Biodegradable plastic made out of chitin, an organic material derived from crustacean shells.
Creating a biodegradable plastic for agricultural uses that can suppress weeds and conserve water before decomposing into fertilizer sounds like a good idea. That’s what the judges thought, too.
The grand-prize winning team at the eighth annual Alaska Airlines Environmental Innovation Challenge impressed judges by developing a new type of biodegradable plastic that may provide an alternative to conventional plastic mulch. Called AgriC, the winning team includes Civil & Environmental Engineering student Xinyao Ding. Competing against 23 teams from seven universities throughout Washington state, AgriC won the $15,000 grand prize.
“I thought our project was good enough to win a prize, but first place never came across my mind,” said Ding, who is an exchange student from Sichuan University, China. “This will reduce non-biodegradable plastics that are swirling in the environment.”
Ding’s team created the biodegradable plastic out of chitin, an organic material derived from crustacean shells. The biodegradable plastic is intended to be used to cover crops as a mulch film and decomposes into fertilizer after use. Although still in the research and development stage, the biodegradable mulch film may one day provide a more sustainable alternative to conventional plastic mulch, which is predominantly used in large-scale vegetable farming and the disposal of which is an emerging environmental concern. The product was inspired by research conducted by the Wyss Institute for Biologically Inspired Engineering at Harvard, which uses design principles from nature to develop more sustainable devices and materials.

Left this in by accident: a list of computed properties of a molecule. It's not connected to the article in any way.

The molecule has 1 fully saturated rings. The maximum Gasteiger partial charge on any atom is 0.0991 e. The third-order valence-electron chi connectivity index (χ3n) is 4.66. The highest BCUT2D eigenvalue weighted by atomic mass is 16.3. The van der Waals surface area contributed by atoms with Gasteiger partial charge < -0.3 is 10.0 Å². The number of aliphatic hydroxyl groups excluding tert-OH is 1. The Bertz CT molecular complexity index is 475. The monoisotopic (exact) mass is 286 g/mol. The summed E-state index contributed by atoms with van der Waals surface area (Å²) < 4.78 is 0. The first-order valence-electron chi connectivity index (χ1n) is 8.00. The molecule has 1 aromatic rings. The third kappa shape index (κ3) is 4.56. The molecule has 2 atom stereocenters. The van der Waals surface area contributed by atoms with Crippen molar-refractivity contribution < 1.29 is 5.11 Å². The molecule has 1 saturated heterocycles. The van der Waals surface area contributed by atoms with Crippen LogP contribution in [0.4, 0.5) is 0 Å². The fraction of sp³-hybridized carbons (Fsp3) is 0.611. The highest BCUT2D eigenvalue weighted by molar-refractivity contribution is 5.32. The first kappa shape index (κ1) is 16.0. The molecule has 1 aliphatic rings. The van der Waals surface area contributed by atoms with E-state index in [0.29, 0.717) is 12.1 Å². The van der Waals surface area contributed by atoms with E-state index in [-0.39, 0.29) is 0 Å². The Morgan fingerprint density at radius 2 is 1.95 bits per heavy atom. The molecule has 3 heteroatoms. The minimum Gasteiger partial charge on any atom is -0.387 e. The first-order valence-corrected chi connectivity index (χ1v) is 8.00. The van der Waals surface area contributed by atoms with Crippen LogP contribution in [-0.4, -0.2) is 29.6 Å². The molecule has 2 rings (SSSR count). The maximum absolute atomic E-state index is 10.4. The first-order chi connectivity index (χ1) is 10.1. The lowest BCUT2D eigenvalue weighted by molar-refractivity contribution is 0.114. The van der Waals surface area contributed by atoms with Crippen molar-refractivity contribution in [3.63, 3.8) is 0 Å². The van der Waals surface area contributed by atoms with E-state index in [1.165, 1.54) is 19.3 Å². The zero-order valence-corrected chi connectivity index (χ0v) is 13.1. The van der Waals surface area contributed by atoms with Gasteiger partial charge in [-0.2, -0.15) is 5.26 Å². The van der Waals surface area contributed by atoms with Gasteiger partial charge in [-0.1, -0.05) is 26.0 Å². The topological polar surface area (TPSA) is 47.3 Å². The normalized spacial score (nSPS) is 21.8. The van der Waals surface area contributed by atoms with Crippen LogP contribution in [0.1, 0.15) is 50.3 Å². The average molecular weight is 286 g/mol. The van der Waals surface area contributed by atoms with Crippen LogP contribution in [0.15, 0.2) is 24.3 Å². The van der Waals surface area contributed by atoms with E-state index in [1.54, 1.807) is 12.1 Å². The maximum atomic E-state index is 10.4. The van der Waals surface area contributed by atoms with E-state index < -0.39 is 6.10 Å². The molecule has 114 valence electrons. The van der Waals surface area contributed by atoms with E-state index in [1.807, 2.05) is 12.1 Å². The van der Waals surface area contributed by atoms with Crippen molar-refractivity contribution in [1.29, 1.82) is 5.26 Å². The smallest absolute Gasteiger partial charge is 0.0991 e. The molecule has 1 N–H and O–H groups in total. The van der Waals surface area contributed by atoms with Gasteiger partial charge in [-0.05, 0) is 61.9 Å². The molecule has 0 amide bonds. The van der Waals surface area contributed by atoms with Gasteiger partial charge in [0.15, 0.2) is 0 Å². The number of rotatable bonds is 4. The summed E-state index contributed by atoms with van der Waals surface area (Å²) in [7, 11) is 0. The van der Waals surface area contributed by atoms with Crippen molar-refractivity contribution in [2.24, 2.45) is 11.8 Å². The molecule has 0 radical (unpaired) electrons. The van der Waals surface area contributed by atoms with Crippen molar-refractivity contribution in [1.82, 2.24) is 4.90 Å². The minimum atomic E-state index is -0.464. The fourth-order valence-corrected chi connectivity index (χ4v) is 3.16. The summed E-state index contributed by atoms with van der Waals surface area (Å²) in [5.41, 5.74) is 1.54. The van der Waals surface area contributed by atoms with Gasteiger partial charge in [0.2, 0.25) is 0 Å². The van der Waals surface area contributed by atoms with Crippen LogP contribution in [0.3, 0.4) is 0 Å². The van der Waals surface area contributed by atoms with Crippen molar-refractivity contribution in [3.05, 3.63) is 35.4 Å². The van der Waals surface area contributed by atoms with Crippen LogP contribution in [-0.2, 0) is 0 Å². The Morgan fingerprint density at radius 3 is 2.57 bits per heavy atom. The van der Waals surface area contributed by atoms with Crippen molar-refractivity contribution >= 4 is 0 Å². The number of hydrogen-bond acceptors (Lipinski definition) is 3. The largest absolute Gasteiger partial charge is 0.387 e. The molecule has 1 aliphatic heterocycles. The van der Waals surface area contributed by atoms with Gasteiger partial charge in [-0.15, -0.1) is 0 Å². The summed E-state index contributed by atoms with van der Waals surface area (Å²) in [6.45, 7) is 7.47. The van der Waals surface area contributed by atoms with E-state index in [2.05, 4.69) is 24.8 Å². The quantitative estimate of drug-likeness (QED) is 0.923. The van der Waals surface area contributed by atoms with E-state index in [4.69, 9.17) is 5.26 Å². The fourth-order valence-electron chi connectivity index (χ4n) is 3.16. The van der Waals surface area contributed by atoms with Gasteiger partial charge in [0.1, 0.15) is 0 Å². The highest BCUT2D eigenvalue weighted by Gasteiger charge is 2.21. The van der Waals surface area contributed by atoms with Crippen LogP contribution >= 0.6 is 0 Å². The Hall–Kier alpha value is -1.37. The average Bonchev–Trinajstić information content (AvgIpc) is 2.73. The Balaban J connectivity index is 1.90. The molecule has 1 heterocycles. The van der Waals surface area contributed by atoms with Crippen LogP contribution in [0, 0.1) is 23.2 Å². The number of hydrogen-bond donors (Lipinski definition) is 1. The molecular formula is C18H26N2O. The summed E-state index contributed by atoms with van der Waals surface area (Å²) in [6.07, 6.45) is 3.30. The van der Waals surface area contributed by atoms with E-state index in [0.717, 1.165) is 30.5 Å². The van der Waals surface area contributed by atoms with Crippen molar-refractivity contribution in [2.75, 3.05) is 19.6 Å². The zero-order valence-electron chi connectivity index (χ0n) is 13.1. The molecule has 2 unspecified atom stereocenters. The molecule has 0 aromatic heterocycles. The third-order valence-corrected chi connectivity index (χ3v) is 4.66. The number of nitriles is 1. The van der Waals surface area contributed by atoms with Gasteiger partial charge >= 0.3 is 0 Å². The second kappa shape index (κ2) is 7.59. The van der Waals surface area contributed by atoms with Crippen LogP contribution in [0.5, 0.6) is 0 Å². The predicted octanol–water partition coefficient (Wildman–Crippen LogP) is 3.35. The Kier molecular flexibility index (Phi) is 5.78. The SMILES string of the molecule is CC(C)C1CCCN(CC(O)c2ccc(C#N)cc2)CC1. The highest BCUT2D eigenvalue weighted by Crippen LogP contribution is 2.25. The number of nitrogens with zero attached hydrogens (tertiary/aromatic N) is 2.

CEE junior Xinyao Ding, far left, is one of four students to win the grand prize at the Environmental Innovation Challenge in March 2016. Teammates are students Daniel Park (Foster School of Business), Moni Pal (Economics) and Andy Tan (Biology and ACMS).
“What makes our prototype unique is the idea of using it to make mulch film, which has a niche of serving as a fertilizer after decomposing,” Ding said. “Previous research only focused on items such as shopping bags, cups and egg containers.”
Ding oversaw development of the prototype. After contacting several local plastic manufacturers requesting to use their equipment to produce the mulch film, Ding was repeatedly told that the new chitin material may damage their machines. So, she made the prototype in her kitchen using chitosan powder and white vinegar. She is currently working to refine the recipe.
Although her AgriC teammates will not be continuing the project, due to new jobs and internships, Ding plans to continue developing the product when she returns to China this summer. She hopes to eventually return to UW to earn her master’s degree.
“I have faith in the project,” Ding said. “I will get the perfect recipe first and then consider going to market.”
Held at Seattle Center in March 2016, the Environmental Innovation Challenge encourages student teams to present business ideas that positively impact the environment. More than 150 judges awarded a total of $36,000 to winning teams. The competition is hosted by the Buerk Center for Entrepreneurship at the UW Foster School of Business.